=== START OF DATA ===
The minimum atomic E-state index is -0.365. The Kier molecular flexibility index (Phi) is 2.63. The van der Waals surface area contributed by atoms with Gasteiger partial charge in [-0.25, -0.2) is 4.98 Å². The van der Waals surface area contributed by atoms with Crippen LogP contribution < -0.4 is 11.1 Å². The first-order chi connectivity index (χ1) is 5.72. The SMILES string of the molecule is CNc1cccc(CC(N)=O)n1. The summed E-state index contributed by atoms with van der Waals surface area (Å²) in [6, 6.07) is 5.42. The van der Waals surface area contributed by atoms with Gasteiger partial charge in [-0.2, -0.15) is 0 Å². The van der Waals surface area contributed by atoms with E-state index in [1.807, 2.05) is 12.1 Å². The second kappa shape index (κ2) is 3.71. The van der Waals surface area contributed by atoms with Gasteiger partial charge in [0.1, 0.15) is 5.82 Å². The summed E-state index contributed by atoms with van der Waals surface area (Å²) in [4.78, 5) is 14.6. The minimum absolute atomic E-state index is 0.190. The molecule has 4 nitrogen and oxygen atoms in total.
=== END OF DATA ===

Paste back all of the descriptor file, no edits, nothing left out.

The minimum atomic E-state index is -0.365. The Kier molecular flexibility index (Phi) is 2.63. The van der Waals surface area contributed by atoms with Gasteiger partial charge in [-0.25, -0.2) is 4.98 Å². The van der Waals surface area contributed by atoms with Crippen LogP contribution < -0.4 is 11.1 Å². The first-order chi connectivity index (χ1) is 5.72. The SMILES string of the molecule is CNc1cccc(CC(N)=O)n1. The summed E-state index contributed by atoms with van der Waals surface area (Å²) in [6, 6.07) is 5.42. The van der Waals surface area contributed by atoms with Gasteiger partial charge in [-0.2, -0.15) is 0 Å². The van der Waals surface area contributed by atoms with E-state index in [1.807, 2.05) is 12.1 Å². The second kappa shape index (κ2) is 3.71. The van der Waals surface area contributed by atoms with Gasteiger partial charge in [0.1, 0.15) is 5.82 Å². The summed E-state index contributed by atoms with van der Waals surface area (Å²) in [4.78, 5) is 14.6. The minimum absolute atomic E-state index is 0.190. The molecule has 4 nitrogen and oxygen atoms in total.